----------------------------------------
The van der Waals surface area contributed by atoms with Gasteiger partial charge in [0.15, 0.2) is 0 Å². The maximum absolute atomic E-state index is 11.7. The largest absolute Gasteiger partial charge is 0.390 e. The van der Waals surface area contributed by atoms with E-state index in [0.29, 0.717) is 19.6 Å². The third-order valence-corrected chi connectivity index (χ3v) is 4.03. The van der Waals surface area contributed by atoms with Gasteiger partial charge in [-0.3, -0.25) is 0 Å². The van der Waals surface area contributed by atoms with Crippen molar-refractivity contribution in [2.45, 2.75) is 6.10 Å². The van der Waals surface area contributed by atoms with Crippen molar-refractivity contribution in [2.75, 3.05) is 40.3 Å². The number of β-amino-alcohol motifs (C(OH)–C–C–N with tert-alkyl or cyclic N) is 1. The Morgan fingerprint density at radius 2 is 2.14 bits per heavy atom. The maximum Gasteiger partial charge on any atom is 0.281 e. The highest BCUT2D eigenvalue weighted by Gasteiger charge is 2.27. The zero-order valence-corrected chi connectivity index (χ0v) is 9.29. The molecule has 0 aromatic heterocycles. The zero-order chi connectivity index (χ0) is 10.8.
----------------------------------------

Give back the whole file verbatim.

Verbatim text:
The van der Waals surface area contributed by atoms with Gasteiger partial charge in [0.15, 0.2) is 0 Å². The maximum absolute atomic E-state index is 11.7. The largest absolute Gasteiger partial charge is 0.390 e. The van der Waals surface area contributed by atoms with E-state index in [0.29, 0.717) is 19.6 Å². The third-order valence-corrected chi connectivity index (χ3v) is 4.03. The van der Waals surface area contributed by atoms with Gasteiger partial charge in [-0.3, -0.25) is 0 Å². The van der Waals surface area contributed by atoms with Crippen molar-refractivity contribution in [2.45, 2.75) is 6.10 Å². The van der Waals surface area contributed by atoms with Crippen molar-refractivity contribution in [2.75, 3.05) is 40.3 Å². The number of β-amino-alcohol motifs (C(OH)–C–C–N with tert-alkyl or cyclic N) is 1. The Morgan fingerprint density at radius 2 is 2.14 bits per heavy atom. The maximum Gasteiger partial charge on any atom is 0.281 e. The highest BCUT2D eigenvalue weighted by Gasteiger charge is 2.27. The zero-order valence-corrected chi connectivity index (χ0v) is 9.29. The molecule has 0 aromatic heterocycles. The zero-order chi connectivity index (χ0) is 10.8.